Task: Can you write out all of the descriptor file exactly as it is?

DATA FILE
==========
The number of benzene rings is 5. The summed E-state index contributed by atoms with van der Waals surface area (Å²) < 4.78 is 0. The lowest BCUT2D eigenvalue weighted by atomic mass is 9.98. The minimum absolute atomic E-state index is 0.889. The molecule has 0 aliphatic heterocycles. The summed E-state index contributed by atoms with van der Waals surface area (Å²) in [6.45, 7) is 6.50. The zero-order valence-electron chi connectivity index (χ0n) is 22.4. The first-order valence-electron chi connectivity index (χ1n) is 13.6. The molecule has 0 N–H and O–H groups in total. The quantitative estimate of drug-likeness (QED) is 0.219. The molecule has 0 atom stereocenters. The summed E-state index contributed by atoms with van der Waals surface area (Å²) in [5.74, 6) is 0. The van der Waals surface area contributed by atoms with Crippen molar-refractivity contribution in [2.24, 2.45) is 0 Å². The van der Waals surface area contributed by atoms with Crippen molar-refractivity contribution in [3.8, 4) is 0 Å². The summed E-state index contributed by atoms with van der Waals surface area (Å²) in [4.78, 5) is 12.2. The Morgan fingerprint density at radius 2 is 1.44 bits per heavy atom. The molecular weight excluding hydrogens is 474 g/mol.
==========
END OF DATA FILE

The number of benzene rings is 5. The summed E-state index contributed by atoms with van der Waals surface area (Å²) < 4.78 is 0. The lowest BCUT2D eigenvalue weighted by atomic mass is 9.98. The minimum absolute atomic E-state index is 0.889. The molecule has 0 aliphatic heterocycles. The summed E-state index contributed by atoms with van der Waals surface area (Å²) in [6.45, 7) is 6.50. The zero-order valence-electron chi connectivity index (χ0n) is 22.4. The first-order valence-electron chi connectivity index (χ1n) is 13.6. The molecule has 0 N–H and O–H groups in total. The quantitative estimate of drug-likeness (QED) is 0.219. The molecule has 0 atom stereocenters. The summed E-state index contributed by atoms with van der Waals surface area (Å²) in [5.74, 6) is 0. The van der Waals surface area contributed by atoms with Crippen molar-refractivity contribution in [2.24, 2.45) is 0 Å². The van der Waals surface area contributed by atoms with Crippen molar-refractivity contribution in [3.8, 4) is 0 Å². The summed E-state index contributed by atoms with van der Waals surface area (Å²) in [4.78, 5) is 12.2. The Morgan fingerprint density at radius 2 is 1.44 bits per heavy atom. The molecular weight excluding hydrogens is 474 g/mol.